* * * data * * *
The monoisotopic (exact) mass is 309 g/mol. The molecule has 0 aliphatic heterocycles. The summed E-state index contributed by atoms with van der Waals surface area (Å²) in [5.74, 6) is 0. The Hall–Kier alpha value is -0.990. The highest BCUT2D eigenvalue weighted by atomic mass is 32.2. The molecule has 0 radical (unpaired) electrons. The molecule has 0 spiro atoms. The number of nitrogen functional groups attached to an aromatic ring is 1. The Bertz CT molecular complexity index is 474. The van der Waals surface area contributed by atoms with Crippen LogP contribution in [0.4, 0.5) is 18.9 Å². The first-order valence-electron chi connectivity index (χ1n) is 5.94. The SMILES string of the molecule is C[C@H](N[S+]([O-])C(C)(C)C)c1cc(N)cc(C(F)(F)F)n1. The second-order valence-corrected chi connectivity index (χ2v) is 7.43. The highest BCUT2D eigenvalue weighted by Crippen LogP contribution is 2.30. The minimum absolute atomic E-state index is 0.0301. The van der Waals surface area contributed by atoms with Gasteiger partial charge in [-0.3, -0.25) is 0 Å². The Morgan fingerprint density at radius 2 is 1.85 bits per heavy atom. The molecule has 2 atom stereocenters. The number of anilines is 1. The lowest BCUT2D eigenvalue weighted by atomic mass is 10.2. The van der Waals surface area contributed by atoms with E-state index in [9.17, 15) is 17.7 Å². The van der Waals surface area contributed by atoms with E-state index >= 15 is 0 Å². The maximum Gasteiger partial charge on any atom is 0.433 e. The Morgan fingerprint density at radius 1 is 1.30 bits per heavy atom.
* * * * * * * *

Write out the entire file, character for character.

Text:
The monoisotopic (exact) mass is 309 g/mol. The molecule has 0 aliphatic heterocycles. The summed E-state index contributed by atoms with van der Waals surface area (Å²) in [5.74, 6) is 0. The Hall–Kier alpha value is -0.990. The highest BCUT2D eigenvalue weighted by atomic mass is 32.2. The molecule has 0 radical (unpaired) electrons. The molecule has 0 spiro atoms. The number of nitrogen functional groups attached to an aromatic ring is 1. The Bertz CT molecular complexity index is 474. The van der Waals surface area contributed by atoms with Crippen LogP contribution in [0.4, 0.5) is 18.9 Å². The first-order valence-electron chi connectivity index (χ1n) is 5.94. The SMILES string of the molecule is C[C@H](N[S+]([O-])C(C)(C)C)c1cc(N)cc(C(F)(F)F)n1. The second-order valence-corrected chi connectivity index (χ2v) is 7.43. The highest BCUT2D eigenvalue weighted by Crippen LogP contribution is 2.30. The minimum absolute atomic E-state index is 0.0301. The van der Waals surface area contributed by atoms with Gasteiger partial charge in [-0.3, -0.25) is 0 Å². The Morgan fingerprint density at radius 2 is 1.85 bits per heavy atom. The molecule has 2 atom stereocenters. The number of anilines is 1. The lowest BCUT2D eigenvalue weighted by atomic mass is 10.2. The van der Waals surface area contributed by atoms with E-state index in [9.17, 15) is 17.7 Å². The van der Waals surface area contributed by atoms with E-state index >= 15 is 0 Å². The maximum Gasteiger partial charge on any atom is 0.433 e. The Morgan fingerprint density at radius 1 is 1.30 bits per heavy atom.